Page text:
One of the best parts about joining the military is the opportunities it brings. Some of those opportunities are related to travel and discounts, but you can also get access to several unique scholarships as well.
Here are the main opportunities you have available.
Reserve Officer Training Corps (ROTC)
An ROTC scholarship for college will pay for your tuition, as well as a small monthly stipend. This can be a HUGE deal, because if you go to an out-of-state college, you’re probably going to be spending a lot of money without a full scholarship.
The downside, if you can call it that, is your obligation to work in the military for at least 4 years upon graduation. You will go in as an officer, provided that you actually finished your degree. What kind of officer you become typically depends on the type of degree you received, what you wanted and the current needs of the military.
Another option to look into is going to a military academy. Here you’ll receive free schooling, as well as some monthly pay.
The downside is that your life is NOT going to be easy. You march almost everywhere, you tend to where the office uniform of that branch most of the time, and you get yelled at a lot.
The good news is that you’ll be really fit and get a great education for zero financial cost! Not a bad deal.
As far as your military obligation after college goes, you’ll need to put in at least 5 years. If you get certain jobs, such as an air force pilot, that number goes way up to anywhere from 8 to 12 years.
The options discussed above pertained to those who weren’t in the military yet, but are considering it. The next two options are for those who are already in the military and want to further their education.
The 911 G.I. Bill has several main features. The first is a full tuition payment for a public school in the state that you’re registered in. If you choose to go to a private college instead, the most that the government will pay towards your tuition is the maximum cost of a public school in your state.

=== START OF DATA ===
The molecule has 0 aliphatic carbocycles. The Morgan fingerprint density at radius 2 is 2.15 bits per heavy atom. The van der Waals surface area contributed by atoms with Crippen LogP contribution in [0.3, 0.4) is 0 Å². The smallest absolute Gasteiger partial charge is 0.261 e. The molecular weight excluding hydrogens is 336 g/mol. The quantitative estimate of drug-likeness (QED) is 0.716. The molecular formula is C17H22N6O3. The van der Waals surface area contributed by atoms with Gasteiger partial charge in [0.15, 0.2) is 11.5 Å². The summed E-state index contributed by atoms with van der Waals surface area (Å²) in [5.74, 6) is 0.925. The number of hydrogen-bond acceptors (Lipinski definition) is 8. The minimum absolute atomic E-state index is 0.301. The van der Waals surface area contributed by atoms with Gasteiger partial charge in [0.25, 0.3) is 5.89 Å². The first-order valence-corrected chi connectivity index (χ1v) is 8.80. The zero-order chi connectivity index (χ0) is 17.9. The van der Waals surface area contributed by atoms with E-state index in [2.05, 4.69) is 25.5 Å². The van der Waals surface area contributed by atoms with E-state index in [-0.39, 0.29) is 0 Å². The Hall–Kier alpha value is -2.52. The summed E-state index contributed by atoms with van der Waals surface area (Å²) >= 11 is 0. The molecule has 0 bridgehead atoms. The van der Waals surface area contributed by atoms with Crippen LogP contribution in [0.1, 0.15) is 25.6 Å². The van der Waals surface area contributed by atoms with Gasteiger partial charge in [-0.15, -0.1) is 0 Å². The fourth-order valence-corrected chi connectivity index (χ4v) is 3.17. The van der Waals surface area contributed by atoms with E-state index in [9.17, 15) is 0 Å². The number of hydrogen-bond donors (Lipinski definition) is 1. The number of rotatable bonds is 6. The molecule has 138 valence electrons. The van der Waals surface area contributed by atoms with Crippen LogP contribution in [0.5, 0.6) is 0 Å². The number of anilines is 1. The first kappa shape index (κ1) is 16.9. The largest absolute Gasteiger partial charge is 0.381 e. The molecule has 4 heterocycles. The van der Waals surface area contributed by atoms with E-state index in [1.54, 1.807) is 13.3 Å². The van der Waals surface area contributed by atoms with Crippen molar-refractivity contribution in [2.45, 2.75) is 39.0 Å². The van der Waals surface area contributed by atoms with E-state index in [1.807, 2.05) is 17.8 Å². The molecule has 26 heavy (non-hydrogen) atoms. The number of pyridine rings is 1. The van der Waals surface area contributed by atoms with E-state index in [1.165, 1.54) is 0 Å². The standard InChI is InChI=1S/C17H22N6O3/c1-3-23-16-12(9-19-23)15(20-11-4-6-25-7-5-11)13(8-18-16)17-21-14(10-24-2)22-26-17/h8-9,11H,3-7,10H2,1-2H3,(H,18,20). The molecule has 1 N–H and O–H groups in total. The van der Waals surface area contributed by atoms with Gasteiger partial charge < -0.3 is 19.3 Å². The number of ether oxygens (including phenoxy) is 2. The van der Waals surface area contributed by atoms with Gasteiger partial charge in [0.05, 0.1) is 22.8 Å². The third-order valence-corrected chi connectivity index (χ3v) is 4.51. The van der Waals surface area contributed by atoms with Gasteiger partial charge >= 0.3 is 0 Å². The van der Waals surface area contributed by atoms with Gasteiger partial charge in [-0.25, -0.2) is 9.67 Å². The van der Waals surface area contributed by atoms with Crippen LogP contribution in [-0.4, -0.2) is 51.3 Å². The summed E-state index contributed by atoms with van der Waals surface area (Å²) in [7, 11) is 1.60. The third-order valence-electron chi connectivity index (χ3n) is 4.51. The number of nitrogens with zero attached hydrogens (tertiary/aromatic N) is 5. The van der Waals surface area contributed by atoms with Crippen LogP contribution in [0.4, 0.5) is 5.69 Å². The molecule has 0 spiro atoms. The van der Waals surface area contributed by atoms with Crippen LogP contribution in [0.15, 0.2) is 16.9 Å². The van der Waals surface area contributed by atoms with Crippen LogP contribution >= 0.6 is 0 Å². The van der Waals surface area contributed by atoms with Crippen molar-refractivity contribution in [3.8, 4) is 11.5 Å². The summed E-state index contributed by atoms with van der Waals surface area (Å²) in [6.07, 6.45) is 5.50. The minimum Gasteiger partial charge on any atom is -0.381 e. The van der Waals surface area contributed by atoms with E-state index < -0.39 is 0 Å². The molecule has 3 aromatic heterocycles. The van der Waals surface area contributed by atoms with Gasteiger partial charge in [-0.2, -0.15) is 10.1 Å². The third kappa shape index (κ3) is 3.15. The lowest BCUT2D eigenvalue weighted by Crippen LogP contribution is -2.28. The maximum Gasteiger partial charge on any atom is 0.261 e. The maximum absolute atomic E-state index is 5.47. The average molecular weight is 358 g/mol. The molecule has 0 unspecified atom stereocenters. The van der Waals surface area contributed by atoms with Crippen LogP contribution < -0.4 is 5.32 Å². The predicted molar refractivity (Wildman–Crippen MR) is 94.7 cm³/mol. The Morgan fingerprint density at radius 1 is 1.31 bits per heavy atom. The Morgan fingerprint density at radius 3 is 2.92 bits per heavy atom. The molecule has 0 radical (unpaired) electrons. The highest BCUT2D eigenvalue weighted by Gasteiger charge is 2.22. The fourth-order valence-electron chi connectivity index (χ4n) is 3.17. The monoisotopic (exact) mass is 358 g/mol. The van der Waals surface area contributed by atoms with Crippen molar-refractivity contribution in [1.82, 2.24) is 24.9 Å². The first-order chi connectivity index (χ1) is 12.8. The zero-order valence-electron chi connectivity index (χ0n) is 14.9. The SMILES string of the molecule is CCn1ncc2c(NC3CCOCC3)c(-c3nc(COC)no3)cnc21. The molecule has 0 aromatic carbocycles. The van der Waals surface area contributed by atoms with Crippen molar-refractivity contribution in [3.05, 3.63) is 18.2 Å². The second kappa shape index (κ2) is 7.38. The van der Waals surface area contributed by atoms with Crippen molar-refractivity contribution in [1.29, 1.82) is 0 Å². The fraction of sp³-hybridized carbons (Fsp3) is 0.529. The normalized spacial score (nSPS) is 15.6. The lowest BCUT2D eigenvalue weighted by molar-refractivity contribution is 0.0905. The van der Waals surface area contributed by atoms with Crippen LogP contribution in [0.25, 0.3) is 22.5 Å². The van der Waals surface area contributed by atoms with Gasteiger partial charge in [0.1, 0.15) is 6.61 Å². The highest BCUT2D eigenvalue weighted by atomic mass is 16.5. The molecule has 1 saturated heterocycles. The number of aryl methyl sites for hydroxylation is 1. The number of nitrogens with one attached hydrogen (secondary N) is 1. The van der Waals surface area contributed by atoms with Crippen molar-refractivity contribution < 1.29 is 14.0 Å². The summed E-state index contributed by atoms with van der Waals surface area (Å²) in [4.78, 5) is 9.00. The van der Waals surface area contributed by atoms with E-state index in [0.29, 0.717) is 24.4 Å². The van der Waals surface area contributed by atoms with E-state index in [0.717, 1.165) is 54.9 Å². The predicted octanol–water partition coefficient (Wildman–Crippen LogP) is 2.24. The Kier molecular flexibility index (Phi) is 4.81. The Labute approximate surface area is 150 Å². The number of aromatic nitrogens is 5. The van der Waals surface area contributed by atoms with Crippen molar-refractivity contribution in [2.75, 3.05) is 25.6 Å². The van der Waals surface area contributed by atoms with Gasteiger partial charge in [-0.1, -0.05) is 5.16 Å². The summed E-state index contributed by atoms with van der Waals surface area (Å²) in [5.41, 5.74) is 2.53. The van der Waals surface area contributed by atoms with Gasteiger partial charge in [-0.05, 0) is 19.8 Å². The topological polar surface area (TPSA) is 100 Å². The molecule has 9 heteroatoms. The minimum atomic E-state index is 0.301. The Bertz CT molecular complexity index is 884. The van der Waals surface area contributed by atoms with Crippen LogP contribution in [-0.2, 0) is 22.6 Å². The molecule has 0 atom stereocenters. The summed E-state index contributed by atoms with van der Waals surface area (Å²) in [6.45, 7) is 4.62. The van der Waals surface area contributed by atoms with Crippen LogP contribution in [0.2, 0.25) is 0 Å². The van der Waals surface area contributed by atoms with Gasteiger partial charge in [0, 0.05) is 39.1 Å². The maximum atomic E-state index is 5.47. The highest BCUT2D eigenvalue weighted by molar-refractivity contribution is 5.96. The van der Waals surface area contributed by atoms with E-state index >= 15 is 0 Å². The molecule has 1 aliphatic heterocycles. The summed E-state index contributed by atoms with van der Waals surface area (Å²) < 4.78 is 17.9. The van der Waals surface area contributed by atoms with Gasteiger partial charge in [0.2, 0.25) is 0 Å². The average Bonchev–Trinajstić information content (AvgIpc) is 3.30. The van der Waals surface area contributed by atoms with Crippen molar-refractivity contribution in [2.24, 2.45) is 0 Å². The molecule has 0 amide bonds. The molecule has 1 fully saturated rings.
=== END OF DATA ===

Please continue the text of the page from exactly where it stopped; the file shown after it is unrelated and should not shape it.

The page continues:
The second feature pays your fees. Most colleges have some fees tacked onto your tuition, but you don’t have to worry about them with this scholarship.
Finally, you get a monthly stipend. This stipend is based on the monthly housing allowance for an E-5 living in your area. Depending on where you live, this is usually at least $500!
The idea is that this stipend allows you to focus on school rather than having to work part time. Granted, even $1,000 a month is almost impossible to live on if you don’t have free lodging, but it’s a start.
The last option won’t always cover a full tuition bill, but it does help quite a bit. The way TA works is that the government will pay up to $250/credit hour. You have a limit to how many credit hours you can take, as it has to be at least 6 and won’t pay for more than 12.
The catch is that you have to stay in the military for at least 2 years after your last class. This may not be a problem during your initial commitment, but is more of a concern later.